Mental contamination has been described as an internal experience of dirtiness that can arise and persist in the absence of contact with observable physical contaminants. Recent research has examined mental contamination specifically related to unwanted physical contact and sexual trauma. This study evaluated the degree to which disgust propensity and both self-focused and perpetrator-focused peritraumatic disgust were associated with mental contamination in a sample of women who experienced sexual trauma (n= 72). Results showed that peritraumatic self-focused disgust, but not peritraumatic perpetrator-focused disgust or fear, was significantly associated with mental contamination. Additionally, disgust propensity contributed significantly to the incremental validity of the model. These findings support the nascent literature showing that disgust plays a significant role in mental contamination, particularly following sexual trauma. Future research directions, and clinical/theoretical implications of these results are discussed.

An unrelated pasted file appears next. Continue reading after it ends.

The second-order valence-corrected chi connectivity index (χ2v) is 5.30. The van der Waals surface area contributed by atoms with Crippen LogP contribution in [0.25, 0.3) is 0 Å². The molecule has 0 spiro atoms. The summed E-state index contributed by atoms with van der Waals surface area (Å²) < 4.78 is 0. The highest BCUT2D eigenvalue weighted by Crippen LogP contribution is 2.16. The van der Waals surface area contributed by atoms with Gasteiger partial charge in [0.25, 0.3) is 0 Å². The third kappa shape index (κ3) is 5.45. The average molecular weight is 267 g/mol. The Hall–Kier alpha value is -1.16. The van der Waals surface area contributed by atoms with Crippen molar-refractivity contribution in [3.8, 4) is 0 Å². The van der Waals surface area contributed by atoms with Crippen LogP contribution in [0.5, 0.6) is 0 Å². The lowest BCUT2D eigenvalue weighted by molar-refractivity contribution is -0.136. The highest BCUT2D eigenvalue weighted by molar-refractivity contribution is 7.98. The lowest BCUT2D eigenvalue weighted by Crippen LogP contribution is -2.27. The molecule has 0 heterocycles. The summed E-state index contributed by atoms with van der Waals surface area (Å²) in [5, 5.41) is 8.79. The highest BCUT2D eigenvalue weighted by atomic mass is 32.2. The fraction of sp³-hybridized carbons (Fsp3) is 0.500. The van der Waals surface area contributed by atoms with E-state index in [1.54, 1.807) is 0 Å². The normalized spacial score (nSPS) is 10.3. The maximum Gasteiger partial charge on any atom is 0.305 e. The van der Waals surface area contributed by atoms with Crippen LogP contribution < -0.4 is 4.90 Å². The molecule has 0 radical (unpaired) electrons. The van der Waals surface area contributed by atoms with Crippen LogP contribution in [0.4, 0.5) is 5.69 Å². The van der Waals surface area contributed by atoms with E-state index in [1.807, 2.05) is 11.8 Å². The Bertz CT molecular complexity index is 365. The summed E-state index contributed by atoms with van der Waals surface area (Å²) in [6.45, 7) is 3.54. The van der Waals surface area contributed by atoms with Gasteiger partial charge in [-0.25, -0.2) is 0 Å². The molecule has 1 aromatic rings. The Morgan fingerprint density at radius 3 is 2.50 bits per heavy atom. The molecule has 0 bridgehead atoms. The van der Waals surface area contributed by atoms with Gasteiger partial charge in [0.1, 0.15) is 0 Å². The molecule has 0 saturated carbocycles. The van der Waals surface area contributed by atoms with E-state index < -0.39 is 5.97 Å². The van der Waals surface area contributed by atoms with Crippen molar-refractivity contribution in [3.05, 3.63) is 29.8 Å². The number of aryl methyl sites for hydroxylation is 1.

|Number of pages
|Journal of Anxiety Disorders
|Published - Oct 2014
Bibliographical noteFunding Information:
This research was supported, in part, by a + Business, American Psychological Association, and Springer Publications (for book royalties and as Editor of NIMH National Research Service Award ( F31 MH092994-01 ) awarded to the first author. The expressed views do not necessarily represent those of NIMH, the Department of Veterans Affairs, or the United States government. Dean McKay receives royalties from: Sage Publications, Elsevier, Johns Hopkins Press, Springer Science Journal of Cognitive Psychotherapy ).
- Mental contamination
- Posttraumatic stress disorder
- Sexual trauma
ASJC Scopus subject areas
- Clinical Psychology
- Psychiatry and Mental health